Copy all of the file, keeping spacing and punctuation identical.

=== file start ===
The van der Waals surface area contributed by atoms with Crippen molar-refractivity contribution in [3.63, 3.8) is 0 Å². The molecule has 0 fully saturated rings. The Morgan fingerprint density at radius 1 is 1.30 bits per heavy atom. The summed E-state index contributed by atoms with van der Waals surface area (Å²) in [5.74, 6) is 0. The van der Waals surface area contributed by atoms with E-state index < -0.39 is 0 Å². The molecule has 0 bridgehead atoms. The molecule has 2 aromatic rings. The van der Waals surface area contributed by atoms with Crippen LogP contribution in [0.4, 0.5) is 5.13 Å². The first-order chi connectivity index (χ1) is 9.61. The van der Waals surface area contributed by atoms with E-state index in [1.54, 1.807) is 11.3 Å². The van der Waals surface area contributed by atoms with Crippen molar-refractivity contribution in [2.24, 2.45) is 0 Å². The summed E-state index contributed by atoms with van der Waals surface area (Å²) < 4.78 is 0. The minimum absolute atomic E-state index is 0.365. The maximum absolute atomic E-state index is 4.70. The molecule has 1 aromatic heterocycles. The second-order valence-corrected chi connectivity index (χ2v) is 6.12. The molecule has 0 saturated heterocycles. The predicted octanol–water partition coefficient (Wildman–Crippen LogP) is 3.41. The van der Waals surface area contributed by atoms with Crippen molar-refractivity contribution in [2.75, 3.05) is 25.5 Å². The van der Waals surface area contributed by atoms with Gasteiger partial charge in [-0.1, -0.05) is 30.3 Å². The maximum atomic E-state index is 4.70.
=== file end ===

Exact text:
The van der Waals surface area contributed by atoms with Crippen molar-refractivity contribution in [3.63, 3.8) is 0 Å². The molecule has 0 fully saturated rings. The Morgan fingerprint density at radius 1 is 1.30 bits per heavy atom. The summed E-state index contributed by atoms with van der Waals surface area (Å²) in [5.74, 6) is 0. The van der Waals surface area contributed by atoms with E-state index < -0.39 is 0 Å². The molecule has 0 bridgehead atoms. The molecule has 2 aromatic rings. The van der Waals surface area contributed by atoms with Crippen LogP contribution in [0.4, 0.5) is 5.13 Å². The first-order chi connectivity index (χ1) is 9.61. The van der Waals surface area contributed by atoms with E-state index in [1.54, 1.807) is 11.3 Å². The van der Waals surface area contributed by atoms with Crippen molar-refractivity contribution in [2.24, 2.45) is 0 Å². The summed E-state index contributed by atoms with van der Waals surface area (Å²) < 4.78 is 0. The minimum absolute atomic E-state index is 0.365. The maximum absolute atomic E-state index is 4.70. The molecule has 1 aromatic heterocycles. The second-order valence-corrected chi connectivity index (χ2v) is 6.12. The molecule has 0 saturated heterocycles. The predicted octanol–water partition coefficient (Wildman–Crippen LogP) is 3.41. The van der Waals surface area contributed by atoms with Crippen molar-refractivity contribution in [2.75, 3.05) is 25.5 Å². The van der Waals surface area contributed by atoms with Gasteiger partial charge in [-0.1, -0.05) is 30.3 Å². The maximum atomic E-state index is 4.70.